A calm approach to storms

By Times Staff
Published April 17, 2005

1. Start planning how you will protect your windows and doors. Shop for window protection (shutters, screens, roll-downs). If you decide to go the plywood route, buy it now, cut it to size, predrill holes and label the pieces. Learn how to protect your garage door.

2. Repair to prepare. If your home needs a new roof; if the siding needs repair; if the chimney needs repointing; if the soffits need replacing - wait no longer.

3. Plan how you will survive in your home for some time without power. If you think you will want a generator, buy it now and learn how to use it. If you don't know how to use a chain saw to cut down damaged trees, learn now.

4. Find and read your insurance policy. Discuss with your agent whether you have sufficient coverage. Do you need flood insurance? Have you added window protection that will trigger a rebate or reduction in rates?

5. Compile the important paperwork and a few irreplaceable items you will take with you when you leave the house. Place these items in an easy-to-carry waterproof box.

6. Prepare an inventory of your home's contents. Include receipts where available. Take photographs or make a video. You'll need this information to support an insurance claim.

7. Learn how to secure your home if you have to leave: where and how to turn off power, gas and water.

8. Start stockpiling the materials you will need to make emergency repairs: tarps, duct tape, plywood, tools. Power may be out when the storm passes, so plan to use cordless tools or hand tools.

9. Have trees trimmed to eliminate dead branches that could become missiles or that could damage power lines. Have dead or rotting trees removed.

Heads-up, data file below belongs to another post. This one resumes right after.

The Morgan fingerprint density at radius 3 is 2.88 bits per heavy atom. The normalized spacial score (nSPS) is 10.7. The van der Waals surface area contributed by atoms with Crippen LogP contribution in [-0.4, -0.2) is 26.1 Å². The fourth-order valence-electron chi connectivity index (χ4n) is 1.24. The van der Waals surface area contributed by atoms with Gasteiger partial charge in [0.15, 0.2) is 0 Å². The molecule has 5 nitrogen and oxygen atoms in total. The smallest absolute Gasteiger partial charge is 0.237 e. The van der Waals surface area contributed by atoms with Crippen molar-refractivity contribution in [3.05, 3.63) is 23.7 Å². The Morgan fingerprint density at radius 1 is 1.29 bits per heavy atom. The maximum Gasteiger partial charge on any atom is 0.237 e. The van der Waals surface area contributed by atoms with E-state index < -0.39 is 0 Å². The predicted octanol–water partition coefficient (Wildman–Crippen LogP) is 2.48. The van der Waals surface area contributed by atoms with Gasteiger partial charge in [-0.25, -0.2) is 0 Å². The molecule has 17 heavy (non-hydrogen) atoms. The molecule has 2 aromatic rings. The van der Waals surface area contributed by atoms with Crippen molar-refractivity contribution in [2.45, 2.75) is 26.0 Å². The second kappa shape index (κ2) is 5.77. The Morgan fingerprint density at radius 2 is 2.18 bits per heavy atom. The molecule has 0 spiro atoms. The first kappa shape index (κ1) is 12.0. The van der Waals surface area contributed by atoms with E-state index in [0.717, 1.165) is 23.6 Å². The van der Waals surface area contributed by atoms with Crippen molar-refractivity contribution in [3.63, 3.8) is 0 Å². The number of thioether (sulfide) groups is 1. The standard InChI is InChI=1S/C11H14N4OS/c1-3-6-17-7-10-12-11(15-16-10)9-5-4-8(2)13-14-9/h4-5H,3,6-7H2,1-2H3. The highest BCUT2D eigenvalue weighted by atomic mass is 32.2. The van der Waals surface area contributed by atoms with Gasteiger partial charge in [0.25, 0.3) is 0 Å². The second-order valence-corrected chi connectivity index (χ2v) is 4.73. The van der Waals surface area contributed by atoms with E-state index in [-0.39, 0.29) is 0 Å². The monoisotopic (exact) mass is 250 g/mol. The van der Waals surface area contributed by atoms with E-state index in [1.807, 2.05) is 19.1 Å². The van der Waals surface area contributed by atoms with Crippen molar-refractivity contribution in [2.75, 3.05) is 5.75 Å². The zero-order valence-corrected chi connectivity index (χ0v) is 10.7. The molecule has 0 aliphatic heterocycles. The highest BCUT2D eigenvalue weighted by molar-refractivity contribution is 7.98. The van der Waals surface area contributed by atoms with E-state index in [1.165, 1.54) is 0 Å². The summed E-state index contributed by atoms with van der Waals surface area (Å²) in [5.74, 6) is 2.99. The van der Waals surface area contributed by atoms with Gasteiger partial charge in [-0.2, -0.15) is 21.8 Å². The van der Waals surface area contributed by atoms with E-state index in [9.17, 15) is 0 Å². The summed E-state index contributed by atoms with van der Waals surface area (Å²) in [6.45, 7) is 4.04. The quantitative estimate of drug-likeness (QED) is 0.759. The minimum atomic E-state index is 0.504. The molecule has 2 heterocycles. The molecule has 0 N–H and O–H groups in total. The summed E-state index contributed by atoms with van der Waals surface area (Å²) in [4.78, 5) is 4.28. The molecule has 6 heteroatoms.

10. Condo and homeowners associations should plan now how to secure property in case of a storm. Create an operations manual: Who is in charge of securing outdoor furniture, who will open the gates in advance of a power failure, who will go door to door to make sure loose items (furniture, garden implements, potted plants, flags) are stowed away? Determine where and when the board will meet after a disaster. Compile a list of emergency phone contacts for unit owners.

11. Make a family communications plan. If you have only cordless and cell phones, get a land line that plugs into a phone jack in the wall. This may be your best option if the power goes out and the cellular towers are damaged. Designate an out-of-state relative as a contact point and establish a family phone tree.

12. Begin to stockpile items you'll need: a radio, flashlights, plenty of batteries for both; a grill or hibachi to cook on, plus fuel; a first-aid kit.

13. Pick up a few items for the hurricane pantry every time you shop: Bottled water. Canned meats and fish. Canned fruit. Individual-serving puddings. Powdered milk. Toilet paper. Paper towels. Hand sanitizer. Liquid soap. Plastic bags. Bleach.